As women who all used to help their husbands on the farm, they talked about how farming has changed today.
“Everything involves so much technology, and tractors have gotten so big – I couldn’t even get in them anymore,” said Kelley.
Kelley and Krieger remain on the farm today, while others have moved to nearby towns and one moved to Des Moines. But she doesn’t even let the distance stop her from being part of the club.
“I don’t want to lose my friends,” said Clark-Scott, who moved to Des Moines permanently in 1977. “I don’t have a lot of close friends, but I have family in both places, so it makes it easier to go back and forth.”
The group suspends play days from January through March since some members are gone for those winter months. But come April, it’s “go-time.”
The women agreed that they can’t believe the gatherings would last all these years.
“We used to talk about how, when we got older, we’d have to all go to the same nursing home,” said Wollner, as everyone laughed.
Pedersen added, “We’re blessed to still be together at our age.”
The women agreed that they are proud to call themselves farm women.
“Farming was good to us,”said Wollner. “I’m glad we could raise our kids there.”
By Marlene Kelley
1 small package lemon Jell-O
2 1/2 cups boiling water, divided
12 large marshmallows
1 3-ounce package of cream cheese
1 small can crushed pineapple
2 cups whipped topping
1/2 cup salad dressing
1 small package red Jell-O
1 cup cold water
Dissolve lemon gelatin in 1 1/2 cups boiling water. Quarter marshmallows and dissolve in gelatin mixture.
Add cream cheese. (Make sure ingredients are completely dissolved.) Refrigerate until it begins to set.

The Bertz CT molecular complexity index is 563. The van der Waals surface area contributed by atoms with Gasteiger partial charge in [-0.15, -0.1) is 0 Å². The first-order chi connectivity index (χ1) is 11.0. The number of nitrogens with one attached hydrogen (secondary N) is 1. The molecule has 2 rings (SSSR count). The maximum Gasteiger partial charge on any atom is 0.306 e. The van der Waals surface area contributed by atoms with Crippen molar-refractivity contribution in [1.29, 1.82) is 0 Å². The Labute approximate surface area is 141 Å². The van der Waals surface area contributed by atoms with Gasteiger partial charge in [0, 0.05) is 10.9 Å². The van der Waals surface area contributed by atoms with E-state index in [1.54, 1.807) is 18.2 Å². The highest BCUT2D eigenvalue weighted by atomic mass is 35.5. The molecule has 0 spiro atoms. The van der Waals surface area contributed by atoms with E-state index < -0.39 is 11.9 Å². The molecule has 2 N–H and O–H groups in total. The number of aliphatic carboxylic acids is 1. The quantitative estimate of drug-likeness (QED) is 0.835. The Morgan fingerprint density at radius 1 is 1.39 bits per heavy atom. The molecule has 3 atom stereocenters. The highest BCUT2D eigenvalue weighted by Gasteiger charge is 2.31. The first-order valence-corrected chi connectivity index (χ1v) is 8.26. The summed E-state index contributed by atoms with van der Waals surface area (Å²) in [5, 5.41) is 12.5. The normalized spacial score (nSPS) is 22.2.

Fold in pineapple, whipped topping and salad dressing.
Refrigerate until set, preferably overnight. Dissolve red Jell-O with 1 cup boiling water, add cold water, cool and pour over top of salad and let set.
Makes a very large salad.
Savory meat balls
By Elaine “Tootie” Mehan
2 pounds ground beef
1/2 cup onion
2 teaspoons salt
1/4 teaspoon pepper
1/2 teaspoon nutmeg
2 eggs, beaten
2/3 cup flour
1/4 cup oil
1 cup boullion, or water and bay leaf
Combine first six ingredients and shape into meatballs.
Roll in flour and brown in hot oil. Add boullion (or water and bay leaf).
Simmer 20 to 30 minutes and thicken juices for gravy.
Serve over mashed potatoes. Also cooks well in slow cooker for appetizers.
Night-before chicken casserole
By Margery Pedersen
1 3/4 cups uncooked small macaroni
2 cups chicken or turkey
2 cans mushroom or celery soup
1/2 pound American cheese, cut up
3 hard boiled eggs, chopped
2 cups milk (or 1 cup chicken broth and 1 cup milk)
Pimento to taste
Green pepper to taste
Combine all ingredients.
Place in large casserole and let stand overnight. (Or could be made in the morning and let set all day.)
Bake at 350 degrees for 1 1/4 hours. Will thicken as it stands.
By Mary Krieger
1 19-inch unbaked pastry shell